6 minute read

Unresolved Conflict Handling the ‘silent assassin’ in your organization

by: Greg Buschman, Ph.D.(c), Strategic Leadership Development

One of Matthew McConaughey’s latest movies, “The Gentlemen,” opens with a scene where he is sitting comfortably at a table in his pub. As the leader and kingpin of his organization, he feels extremely safe in his establishment. Then, in the background, we see a silent assassin pull out a gun with a silencer and point it at McConaughey’s character, Michael Pearson. A shot rings out and the scene fades to black.

In the business world, unresolved conflict is a silent killer of leadership and team cohesion. If left unchecked, unresolved conflict can wound the decision-making process and kill unity in organizational leadership during a crisis.

In and of themselves, conflict and controversy are neither good nor bad. It is how they are handled that determines outcomes. Controversy is the conflict that arises when two people want to agree, but one person’s ideas, information, conclusions, theories or opinions may not be compatible with those of the other person.

In Michael Pearson’s world, controversy arises due to disagreements among junior leaders. All the senior leaders — except for Pearson — failed to recognize the danger they were in and did not take action to resolve the issues. As the movie plays out, the storyline is expanded and the first scene is revisited. In this second take, we see Pearson’s right-hand man enter the front door and the shot that was heard earlier is shown to be his right-hand man taking down the assassin, saving Pearson just in the nick of time.

Take a moment and think of your ability as a leader to resolve conflict. Think of conflict resolution as if it were your right-hand man — because it is. Conflict resolution skills can save you from disastrous decisions, unite your organization and defend it from outside pressures.

When dealing with unresolved conflict, look out for the following types of people with behaviors that can become silent assassins:

Cheetah: This is the person who has unresolved conflict toward you or your team. He (or she) lurks in the grass and when you least expect it, jumps out and puts the squeeze on a decision or action you want to make. Lion: This person is more interested in winning than coming to an agreement that is most beneficial to all involved. Sloth: This is the passive-aggressive type who will simply slow everything down to a crawl.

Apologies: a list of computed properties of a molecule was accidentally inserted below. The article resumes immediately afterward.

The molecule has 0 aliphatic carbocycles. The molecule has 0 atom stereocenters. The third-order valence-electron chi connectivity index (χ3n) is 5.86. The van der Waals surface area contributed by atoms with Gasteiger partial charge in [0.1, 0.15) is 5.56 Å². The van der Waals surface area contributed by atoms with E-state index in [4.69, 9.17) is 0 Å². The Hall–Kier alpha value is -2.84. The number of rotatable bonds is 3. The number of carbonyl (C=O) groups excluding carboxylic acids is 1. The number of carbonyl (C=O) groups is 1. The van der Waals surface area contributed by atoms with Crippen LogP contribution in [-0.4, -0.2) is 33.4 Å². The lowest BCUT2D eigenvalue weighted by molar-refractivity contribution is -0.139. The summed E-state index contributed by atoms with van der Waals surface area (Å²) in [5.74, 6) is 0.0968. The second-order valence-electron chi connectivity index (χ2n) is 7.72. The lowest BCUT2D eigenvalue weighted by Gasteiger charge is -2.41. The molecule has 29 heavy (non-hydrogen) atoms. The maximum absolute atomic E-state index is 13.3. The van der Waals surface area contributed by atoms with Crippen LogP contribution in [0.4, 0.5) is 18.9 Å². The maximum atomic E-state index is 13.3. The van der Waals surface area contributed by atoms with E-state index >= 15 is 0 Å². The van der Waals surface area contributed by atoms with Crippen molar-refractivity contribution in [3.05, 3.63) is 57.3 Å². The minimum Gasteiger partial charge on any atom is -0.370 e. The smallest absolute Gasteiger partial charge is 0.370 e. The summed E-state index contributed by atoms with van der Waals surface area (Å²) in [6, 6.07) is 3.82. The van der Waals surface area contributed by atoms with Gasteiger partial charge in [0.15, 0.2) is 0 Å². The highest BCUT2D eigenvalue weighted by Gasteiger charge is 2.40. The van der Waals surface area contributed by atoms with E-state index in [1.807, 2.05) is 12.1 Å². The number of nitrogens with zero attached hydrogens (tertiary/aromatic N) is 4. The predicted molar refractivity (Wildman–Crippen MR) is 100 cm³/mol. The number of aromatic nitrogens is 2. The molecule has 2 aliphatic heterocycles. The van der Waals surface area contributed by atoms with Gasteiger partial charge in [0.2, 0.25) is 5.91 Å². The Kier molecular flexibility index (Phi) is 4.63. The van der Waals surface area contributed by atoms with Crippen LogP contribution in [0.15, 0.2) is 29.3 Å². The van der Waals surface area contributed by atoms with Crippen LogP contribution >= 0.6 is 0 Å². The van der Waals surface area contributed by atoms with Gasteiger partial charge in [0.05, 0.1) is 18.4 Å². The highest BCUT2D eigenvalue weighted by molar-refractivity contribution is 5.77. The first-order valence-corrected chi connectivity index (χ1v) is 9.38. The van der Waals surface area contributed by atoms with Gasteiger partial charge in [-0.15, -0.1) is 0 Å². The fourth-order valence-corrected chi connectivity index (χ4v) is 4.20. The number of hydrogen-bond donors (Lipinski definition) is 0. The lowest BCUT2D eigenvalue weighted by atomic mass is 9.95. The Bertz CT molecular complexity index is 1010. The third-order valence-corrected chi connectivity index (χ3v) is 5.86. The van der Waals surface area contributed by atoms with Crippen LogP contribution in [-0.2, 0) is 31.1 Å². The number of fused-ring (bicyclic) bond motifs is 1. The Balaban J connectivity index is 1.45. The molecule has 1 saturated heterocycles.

Golden Retriever: This person will agree with anything, even if he does not think it is a promising idea. He may even have information that would change your mind, but will not share it, leaving you at the mercy of making decisions without enough information.

Ostrich: This person is scared to speak up, scared of confrontation and scared to give an opinion out of fear of rejection.

Weasel: This is the saboteur who says he agrees, but is secretly telling others about the solution he thinks is best.

The good news is that your right-hand man — your conflict resolution skills — can be sharpened to mitigate, negate and avoid these behaviors. The first step in the process is to understand group dynamics and decision making.

There are five stages in a group’s life cycle: (1) Forming; (2) Storming; (3) Norming; (4) Performing; and (5) Adjourning (Johnson & Johnson, 2013). When a strike force, a new committee or decision-making body (team) is formed, the leader should expect controversy and conflict to arise in the storming stage and prepare to handle it. Some might think that the storming stage would lessen in intensity the higher one goes in leadership, but the opposite is quite true. Normally, highperforming teams are made up of strong leaders. Strong leaders can clash with far more impact than junior leaders or first-level teams. Make sure to have a conflict resolution process in place. It should be spelled out in your team’s charter.